We’re all encouraged by the idea of being outnumbered, outgunned, or out-trained, yet still winning the day. The month of October gives us two great examples of this from the history of the fight for self-governance.
The first, of course, is the Battle of Gonzales on Oct. 2, 1835. The Mexican government told the people of Gonzales they were coming to take away the town’s cannon. The people had other ideas and stood resolute against the action.
They hoisted a flag over the town, declaring, “Come and Take It.” The people of Gonzales were determined to govern themselves, which meant maintaining their ability to protect themselves.
A short battle between the men of Gonzales against the better-trained Mexican soldiers ended with the people victorious—and keeping their cannon—while the defeated Mexicans beat a hasty retreat.
Fast forward one hundred and forty years, and 7,000 miles due east, to the Golan Heights, at the border of Israel and Syria. There you find the Valley of Tears, where a severely outnumbered Israeli force bested the Syrian army in what can only be described as a miraculous encounter during the outset of the Yom Kippur War in October 1973.
The Syrians and their Arab allies—Egypt and Jordan—planned to invade Israel ahead of Yom Kippur, the holiest of Jewish holidays. In the critical Golan Heights, fewer than 100 Israeli tanks stood against more than 500 Soviet-made tanks backed up by as many as 1,900 other pieces of deadly military hardware.
As the action began to unfold, the Israeli commanders on the ground didn’t wait for instructions from distant superiors who were no doubt enjoying the holiday. They went to work defending their country.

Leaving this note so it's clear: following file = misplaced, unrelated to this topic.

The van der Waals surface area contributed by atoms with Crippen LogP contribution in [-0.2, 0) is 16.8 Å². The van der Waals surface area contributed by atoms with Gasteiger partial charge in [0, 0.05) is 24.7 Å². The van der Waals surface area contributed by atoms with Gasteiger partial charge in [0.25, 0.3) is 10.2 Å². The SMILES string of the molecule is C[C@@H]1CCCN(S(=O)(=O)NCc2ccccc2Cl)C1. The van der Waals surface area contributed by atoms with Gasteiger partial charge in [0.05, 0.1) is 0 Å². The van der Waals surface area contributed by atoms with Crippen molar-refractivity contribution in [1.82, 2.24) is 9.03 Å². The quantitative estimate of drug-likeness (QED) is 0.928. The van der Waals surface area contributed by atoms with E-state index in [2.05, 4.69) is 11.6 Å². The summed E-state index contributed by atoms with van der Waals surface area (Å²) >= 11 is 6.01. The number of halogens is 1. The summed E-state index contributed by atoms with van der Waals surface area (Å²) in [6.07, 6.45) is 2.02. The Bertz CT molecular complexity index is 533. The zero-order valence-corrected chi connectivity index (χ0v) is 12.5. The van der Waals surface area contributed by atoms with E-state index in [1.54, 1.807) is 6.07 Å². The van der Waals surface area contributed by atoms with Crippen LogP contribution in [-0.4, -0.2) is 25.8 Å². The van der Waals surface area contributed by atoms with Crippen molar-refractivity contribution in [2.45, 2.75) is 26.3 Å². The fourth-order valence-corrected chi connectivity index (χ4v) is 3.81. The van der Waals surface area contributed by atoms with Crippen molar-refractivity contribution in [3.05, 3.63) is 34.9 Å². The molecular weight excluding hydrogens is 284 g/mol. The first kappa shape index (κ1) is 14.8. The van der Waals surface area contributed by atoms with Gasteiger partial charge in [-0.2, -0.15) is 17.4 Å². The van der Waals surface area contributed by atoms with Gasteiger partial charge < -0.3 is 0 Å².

After four days of intense fighting, approximately 70 of the 100 Israeli tanks were lost … but the Syrians were in retreat. The Syrian forces lost some 500 tanks and armored vehicles in a psychologically humiliating defeat. The outcome of the two-week Yom Kippur War mirrored that decisive tank battle in the Golan Heights, with the outnumbered Israelis fighting off the Arab world.
The country’s main intelligence operations hadn’t forecasted the attacks, among other reasons, because of the way their bureaucracy processed reports for later analysis. Yet individual commanders on the ground saw what was happening and acted accordingly, taking advantage of the decentralized nature of the Israeli military at the time.
Self-governance as an operating model, based on Old Testament instructions from God, forms the basis of Israeli society even if it is not necessarily a part of their governing institutions. Without that ingrained sense of self-governance, the Battle of the Valley of Tears and the Yom Kippur War would have gone very differently for Israel.
In Texas and the rest of the United States, our Founding Fathers explicitly sought to frame our government in a way that emphasized self-governance by strictly limiting government. They understood that while a strong leader—a ruler, a king, a dictator—might allow his subjects varying degrees of freedom, only a self-governing people can truly have liberty.
That spirit of self-governance was on full display at Gonzales, where the people were unwilling to live as unarmed serfs. They wanted to govern, and protect, themselves. And they were willing to be faithful to the fight.
The extent to which we value our liberty is the extent to which we will fight daily to protect our legacy of self-governance.